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A study of Instagram users shows that if someone sees their friend eating a salad on the app, they are more likely to be ‘nudged’ to have a salad that day.
We mock our social media peers for sharing their meals on Instagram, but a recent study out of the UK has found that social media is quickly becoming a significant determinant when it comes to what we choose to eat, whether we are conscious of it or not.
The research comes from Aston University’s School of Life and Health Sciences where scientists discovered that participants ate, on average, an extra fifth of a portion of fruit and vegetables themselves for every portion they thought their social media peers ate.
Conversely, Facebook users consumed an extra portion of unhealthy food and drink for every three portions they believed their online social circles did.
The Aston University researchers claim these findings as the first evidence to suggest one’s online social circle has the capacity to implicitly influence their eating habits, with important implications for using ‘nudge’ techniques on social media to encourage healthy eating.
The study played out like this: 369 university students were tasked to estimate the amount of fruit, vegetables, ‘energy-dense’ snacks and sugary-heavy drinks their peers on Facebook consumed daily. This information was then cross-referenced with the participants’ own eating habits.
Scientists discovered that participants ate, on average, an extra fifth of a portion of fruit and vegetables themselves for every portion they thought their social media peers ate.
Those that felt their social circle was approving of eating junk food consumed significantly more themselves. The opposite was also true; participants who guessed that their friends ate healthier diets ate more portions of fruit and vegetables themselves. It is likely that their perceptions could have come from being exposed to friends’ posts about the food and drink they consumed.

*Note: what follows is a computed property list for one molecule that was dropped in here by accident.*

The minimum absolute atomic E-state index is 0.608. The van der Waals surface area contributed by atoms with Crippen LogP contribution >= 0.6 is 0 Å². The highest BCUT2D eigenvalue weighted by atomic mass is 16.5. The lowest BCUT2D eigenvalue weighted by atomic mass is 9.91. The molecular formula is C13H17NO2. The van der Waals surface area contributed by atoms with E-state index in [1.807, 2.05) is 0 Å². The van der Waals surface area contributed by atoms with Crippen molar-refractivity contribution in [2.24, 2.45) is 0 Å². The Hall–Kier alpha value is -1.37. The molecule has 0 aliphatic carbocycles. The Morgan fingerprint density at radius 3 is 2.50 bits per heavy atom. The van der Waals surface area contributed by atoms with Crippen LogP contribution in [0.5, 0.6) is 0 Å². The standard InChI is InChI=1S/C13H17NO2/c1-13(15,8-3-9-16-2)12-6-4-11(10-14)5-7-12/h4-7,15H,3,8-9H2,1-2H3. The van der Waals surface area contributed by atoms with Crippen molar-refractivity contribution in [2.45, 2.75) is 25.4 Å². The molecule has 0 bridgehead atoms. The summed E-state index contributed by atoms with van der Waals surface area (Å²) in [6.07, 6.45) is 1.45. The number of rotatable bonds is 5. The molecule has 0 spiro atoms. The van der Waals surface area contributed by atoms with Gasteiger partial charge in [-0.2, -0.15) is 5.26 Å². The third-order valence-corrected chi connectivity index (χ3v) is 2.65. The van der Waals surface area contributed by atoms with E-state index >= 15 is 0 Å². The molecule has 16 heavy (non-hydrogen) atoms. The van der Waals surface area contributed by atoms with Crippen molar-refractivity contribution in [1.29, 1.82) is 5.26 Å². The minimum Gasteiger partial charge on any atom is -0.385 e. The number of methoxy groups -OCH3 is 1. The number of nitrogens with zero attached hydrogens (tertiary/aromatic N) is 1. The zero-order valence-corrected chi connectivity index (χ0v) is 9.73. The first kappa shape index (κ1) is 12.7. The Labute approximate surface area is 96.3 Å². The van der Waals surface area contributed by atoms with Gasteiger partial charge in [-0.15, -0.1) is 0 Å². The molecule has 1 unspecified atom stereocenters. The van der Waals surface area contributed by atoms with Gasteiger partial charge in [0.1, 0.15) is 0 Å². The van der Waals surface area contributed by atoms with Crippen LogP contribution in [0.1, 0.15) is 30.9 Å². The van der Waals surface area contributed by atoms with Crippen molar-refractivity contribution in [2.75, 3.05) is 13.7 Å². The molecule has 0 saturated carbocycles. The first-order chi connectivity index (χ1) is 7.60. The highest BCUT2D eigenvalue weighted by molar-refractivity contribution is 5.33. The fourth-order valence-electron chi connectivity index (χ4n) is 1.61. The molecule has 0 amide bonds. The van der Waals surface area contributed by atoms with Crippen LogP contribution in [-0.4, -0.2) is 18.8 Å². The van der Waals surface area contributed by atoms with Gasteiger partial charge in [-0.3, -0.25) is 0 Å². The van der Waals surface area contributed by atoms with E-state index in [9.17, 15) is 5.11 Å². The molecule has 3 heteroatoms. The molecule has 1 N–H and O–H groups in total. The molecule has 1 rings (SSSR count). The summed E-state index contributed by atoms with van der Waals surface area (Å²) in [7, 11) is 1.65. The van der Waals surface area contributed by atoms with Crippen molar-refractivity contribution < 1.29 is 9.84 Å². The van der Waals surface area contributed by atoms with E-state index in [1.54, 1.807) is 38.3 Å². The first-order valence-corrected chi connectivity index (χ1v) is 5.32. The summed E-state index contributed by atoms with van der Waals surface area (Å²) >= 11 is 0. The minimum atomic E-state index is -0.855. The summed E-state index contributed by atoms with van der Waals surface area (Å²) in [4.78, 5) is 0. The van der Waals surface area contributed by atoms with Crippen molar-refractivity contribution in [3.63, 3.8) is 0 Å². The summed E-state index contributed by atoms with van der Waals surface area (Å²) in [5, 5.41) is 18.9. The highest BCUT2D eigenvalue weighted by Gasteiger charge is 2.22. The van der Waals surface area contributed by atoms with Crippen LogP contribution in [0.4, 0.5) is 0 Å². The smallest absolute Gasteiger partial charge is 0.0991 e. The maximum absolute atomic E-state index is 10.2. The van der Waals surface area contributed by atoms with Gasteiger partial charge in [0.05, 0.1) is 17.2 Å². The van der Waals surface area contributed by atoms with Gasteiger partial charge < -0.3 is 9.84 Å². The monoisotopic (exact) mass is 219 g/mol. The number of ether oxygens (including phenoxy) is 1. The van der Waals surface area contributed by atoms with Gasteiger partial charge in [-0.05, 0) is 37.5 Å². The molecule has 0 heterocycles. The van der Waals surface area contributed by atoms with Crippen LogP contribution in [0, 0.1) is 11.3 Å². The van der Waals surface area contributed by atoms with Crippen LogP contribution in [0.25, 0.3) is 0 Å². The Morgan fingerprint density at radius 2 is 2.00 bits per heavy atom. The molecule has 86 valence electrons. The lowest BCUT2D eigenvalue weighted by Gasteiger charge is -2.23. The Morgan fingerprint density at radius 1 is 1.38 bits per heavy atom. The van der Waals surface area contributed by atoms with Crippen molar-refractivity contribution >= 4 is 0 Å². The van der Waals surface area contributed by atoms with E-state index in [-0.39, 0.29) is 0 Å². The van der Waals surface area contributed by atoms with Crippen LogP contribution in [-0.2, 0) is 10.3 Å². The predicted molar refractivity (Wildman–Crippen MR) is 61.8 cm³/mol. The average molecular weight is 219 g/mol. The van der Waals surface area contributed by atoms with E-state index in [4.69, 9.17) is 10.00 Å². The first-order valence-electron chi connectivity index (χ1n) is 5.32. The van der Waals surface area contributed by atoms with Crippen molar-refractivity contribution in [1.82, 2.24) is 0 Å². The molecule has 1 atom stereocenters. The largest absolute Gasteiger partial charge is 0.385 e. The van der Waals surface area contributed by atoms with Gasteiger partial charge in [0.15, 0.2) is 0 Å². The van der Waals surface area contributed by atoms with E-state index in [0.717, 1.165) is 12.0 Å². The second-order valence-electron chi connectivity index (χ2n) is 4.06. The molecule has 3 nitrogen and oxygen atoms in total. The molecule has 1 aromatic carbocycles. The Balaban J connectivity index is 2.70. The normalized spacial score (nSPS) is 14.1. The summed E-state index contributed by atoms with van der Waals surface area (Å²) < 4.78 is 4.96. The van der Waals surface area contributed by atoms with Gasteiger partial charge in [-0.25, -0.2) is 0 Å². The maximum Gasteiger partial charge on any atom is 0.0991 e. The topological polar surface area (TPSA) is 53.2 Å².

“This study suggests we may be influenced by our social peers more than we realise when choosing certain foods,” said Lily Hawkins, health psychology PhD student of Aston University. “We seem to be subconsciously accounting for how others behave when making our own food choices.”
“The implication is that we can use social media as a tool to ‘nudge’ each other’s eating behaviour within friendship groups, and potentially use this knowledge as a tool for public health interventions.”
Professor Claire Farrow, Director of Aston University’s Applied Health, added: “With children and young people spending a huge amount of time interacting with peers and influencers via social media, the important new findings from this study could help shape how we deliver interventions that help them adopt healthy eating habits from a young age — and stick with them for life.”
Professor Farrow also stressed that we should be mindful with ‘nudging’ positive behaviours, so as not to turn the action into a ‘shaming’ of food choices. “We know that generating guilt around food is not particularly helpful when it comes to lifestyle change and maintenance.”
What’s next? Well, the researchers have stated that the ensuing stage of their work would involve tracking a participant group over time to determine the extent social media influences have on eating habits, and the longer-term impacts on weight these influences bear.